East Boston Savings Bank Mortgage Lending Plummets After Mt. Washington Bank Acquisition


mahaadmin - Posted on 30 July 2012

Bank mergers should benefit consumers. But far too often, mergers end up just improving the bottom line for the bank.

A case in point is the 2009 merger between the larger East Boston Savings Bank and the then-struggling Mt. Washington Bank. With mortgage lending data from 2010 and 2011 now available, it is clear that lending to low- and moderate-income homeowners by the combined institution has plummeted since the merger. The banks’ lending in both Dorchester and East Boston has also dropped sharply.

Between 2009 and 2011 the EBSB/MWB merger resulted in:

• Home purchase lending to low and moderate income owner occupants declining by 40%
• Overall mortgage lending (home purchase and refinance) to low-income owner occupants declining by 54%
• Home purchase lending to owner occupants of all incomes declining by 24%

During the same period, EBSB deposits increased by 16% to $1.5 billion (as of June, 2011) and branch locations increased by 36% - from 14 to 19.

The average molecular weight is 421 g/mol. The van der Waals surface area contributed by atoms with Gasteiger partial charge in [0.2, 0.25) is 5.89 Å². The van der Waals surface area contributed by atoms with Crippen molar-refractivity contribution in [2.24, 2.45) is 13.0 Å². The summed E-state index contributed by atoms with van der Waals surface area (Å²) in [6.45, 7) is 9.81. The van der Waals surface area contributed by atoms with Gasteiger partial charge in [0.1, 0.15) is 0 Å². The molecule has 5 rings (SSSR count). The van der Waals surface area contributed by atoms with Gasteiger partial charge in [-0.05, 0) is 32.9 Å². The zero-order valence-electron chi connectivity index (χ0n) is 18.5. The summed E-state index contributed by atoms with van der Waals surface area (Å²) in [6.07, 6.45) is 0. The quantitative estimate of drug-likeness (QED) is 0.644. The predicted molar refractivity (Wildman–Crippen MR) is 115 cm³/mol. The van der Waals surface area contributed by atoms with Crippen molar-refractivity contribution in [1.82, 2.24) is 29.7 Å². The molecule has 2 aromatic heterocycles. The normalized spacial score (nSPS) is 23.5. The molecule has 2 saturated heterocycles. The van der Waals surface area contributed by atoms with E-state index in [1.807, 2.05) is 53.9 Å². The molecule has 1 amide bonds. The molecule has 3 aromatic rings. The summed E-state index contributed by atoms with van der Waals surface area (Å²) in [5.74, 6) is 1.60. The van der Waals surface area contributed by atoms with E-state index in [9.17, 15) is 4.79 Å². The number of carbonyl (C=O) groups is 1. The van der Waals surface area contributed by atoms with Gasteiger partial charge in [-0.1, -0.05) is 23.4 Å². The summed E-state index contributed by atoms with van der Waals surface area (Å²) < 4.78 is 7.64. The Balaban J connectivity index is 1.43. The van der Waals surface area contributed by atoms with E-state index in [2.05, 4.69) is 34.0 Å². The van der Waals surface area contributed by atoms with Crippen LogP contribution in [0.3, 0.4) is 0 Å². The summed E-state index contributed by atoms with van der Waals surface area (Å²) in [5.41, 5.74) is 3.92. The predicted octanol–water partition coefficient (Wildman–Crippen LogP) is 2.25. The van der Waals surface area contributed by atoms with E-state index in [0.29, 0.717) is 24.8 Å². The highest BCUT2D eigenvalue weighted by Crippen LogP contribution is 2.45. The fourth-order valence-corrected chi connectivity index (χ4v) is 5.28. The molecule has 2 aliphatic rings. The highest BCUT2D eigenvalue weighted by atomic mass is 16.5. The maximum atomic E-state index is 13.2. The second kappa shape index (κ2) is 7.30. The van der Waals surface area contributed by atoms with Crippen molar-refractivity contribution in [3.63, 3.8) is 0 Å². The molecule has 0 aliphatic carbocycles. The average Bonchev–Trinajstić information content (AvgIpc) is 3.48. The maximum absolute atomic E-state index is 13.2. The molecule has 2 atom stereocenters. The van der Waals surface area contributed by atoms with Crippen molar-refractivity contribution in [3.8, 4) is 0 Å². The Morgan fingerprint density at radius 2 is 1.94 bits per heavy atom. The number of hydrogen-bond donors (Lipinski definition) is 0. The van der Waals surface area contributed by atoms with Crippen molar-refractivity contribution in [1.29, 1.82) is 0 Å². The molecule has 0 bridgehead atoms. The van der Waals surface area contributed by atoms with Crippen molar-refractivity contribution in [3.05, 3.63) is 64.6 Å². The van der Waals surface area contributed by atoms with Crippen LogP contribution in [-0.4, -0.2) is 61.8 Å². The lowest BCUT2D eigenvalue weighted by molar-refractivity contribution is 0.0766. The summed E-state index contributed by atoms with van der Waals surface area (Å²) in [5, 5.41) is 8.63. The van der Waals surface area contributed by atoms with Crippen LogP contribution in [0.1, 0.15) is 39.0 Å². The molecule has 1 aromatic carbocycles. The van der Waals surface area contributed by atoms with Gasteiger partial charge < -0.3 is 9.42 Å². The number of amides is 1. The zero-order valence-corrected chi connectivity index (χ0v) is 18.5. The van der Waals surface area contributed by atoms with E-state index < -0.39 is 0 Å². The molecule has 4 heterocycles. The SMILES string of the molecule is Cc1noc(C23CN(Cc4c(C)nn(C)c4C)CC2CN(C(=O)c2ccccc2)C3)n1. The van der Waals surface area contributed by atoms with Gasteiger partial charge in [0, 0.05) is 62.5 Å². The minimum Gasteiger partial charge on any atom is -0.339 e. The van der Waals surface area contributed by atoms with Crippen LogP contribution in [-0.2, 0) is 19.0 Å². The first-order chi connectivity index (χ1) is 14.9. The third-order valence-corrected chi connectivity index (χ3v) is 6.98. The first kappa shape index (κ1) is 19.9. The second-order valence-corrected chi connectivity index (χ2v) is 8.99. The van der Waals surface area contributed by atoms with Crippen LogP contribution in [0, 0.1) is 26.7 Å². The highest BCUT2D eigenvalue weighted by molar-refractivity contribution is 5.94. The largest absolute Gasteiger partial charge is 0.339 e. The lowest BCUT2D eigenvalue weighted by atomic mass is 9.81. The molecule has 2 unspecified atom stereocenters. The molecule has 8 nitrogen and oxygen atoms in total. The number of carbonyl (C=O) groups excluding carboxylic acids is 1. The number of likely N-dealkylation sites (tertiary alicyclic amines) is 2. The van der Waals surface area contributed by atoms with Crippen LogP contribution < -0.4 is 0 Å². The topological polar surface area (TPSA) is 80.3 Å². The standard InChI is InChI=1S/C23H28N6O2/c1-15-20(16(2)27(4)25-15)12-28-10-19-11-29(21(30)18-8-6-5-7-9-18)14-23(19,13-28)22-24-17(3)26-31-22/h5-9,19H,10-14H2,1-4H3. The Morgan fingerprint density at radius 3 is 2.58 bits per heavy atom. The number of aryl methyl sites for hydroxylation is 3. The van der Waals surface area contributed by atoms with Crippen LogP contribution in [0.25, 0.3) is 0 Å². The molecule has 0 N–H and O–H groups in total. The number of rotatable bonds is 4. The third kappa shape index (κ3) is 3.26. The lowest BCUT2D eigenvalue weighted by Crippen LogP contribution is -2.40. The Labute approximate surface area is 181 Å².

One of the reasons for the decline in mortgage lending is the decision from East Boston Savings Bank CEO Richard Gavegnano to end the bank's participation in the SoftSecond Program, the state's most affordable mortgage for low and moderate income households. Mt. Washington participated in the program up until mid-2010.

A recent analysis by the Massachusetts Housing Partnership shows that the SoftSecond program is effective in reaching underserved populations. Half of all SoftSecond homebuyers earn less than 60% of AMI and half of all program homebuyers statewide are racial minorities. In Boston, two-thirds of program homebuyers are housesholds of color. Delinquency rates for the program are lower than those for all mortgages in Massachusetts and are roughly equal to the rate for all prime mortgages.

MAHA has joined with the Allston-Brighton CDC and the Belmont Housing Trust in asking bank regulators to hold hearings on the community reinvestment record of East Boston Savings Bank before they rule on applications by the bank to open new branches in Belmont and Allston.




MAHA

Massachusetts Affordable Housing Alliance
1803 Dorchester Avenue
Dorchester, MA 02124
By email:
By phone: 617-822-9100
By fax: 617-265-7503

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